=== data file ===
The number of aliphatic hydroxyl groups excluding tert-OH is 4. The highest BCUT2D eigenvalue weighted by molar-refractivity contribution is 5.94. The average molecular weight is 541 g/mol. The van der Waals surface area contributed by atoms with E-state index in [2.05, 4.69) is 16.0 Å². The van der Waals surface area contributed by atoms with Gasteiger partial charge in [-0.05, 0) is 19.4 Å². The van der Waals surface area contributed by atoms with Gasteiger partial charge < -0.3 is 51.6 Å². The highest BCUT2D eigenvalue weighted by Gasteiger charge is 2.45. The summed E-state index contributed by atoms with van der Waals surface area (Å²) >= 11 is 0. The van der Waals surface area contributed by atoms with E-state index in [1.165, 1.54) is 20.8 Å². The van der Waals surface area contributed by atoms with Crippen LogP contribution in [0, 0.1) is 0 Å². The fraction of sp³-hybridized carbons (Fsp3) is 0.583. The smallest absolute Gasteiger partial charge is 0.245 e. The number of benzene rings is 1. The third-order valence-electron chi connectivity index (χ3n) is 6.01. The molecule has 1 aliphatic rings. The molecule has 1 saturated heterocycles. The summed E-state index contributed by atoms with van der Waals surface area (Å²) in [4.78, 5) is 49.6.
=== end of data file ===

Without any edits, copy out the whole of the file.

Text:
The number of aliphatic hydroxyl groups excluding tert-OH is 4. The highest BCUT2D eigenvalue weighted by molar-refractivity contribution is 5.94. The average molecular weight is 541 g/mol. The van der Waals surface area contributed by atoms with E-state index in [2.05, 4.69) is 16.0 Å². The van der Waals surface area contributed by atoms with Gasteiger partial charge in [-0.05, 0) is 19.4 Å². The van der Waals surface area contributed by atoms with Gasteiger partial charge < -0.3 is 51.6 Å². The highest BCUT2D eigenvalue weighted by Gasteiger charge is 2.45. The summed E-state index contributed by atoms with van der Waals surface area (Å²) >= 11 is 0. The van der Waals surface area contributed by atoms with E-state index in [1.165, 1.54) is 20.8 Å². The van der Waals surface area contributed by atoms with Crippen LogP contribution in [0, 0.1) is 0 Å². The fraction of sp³-hybridized carbons (Fsp3) is 0.583. The smallest absolute Gasteiger partial charge is 0.245 e. The number of benzene rings is 1. The third-order valence-electron chi connectivity index (χ3n) is 6.01. The molecule has 1 aliphatic rings. The molecule has 1 saturated heterocycles. The summed E-state index contributed by atoms with van der Waals surface area (Å²) in [4.78, 5) is 49.6.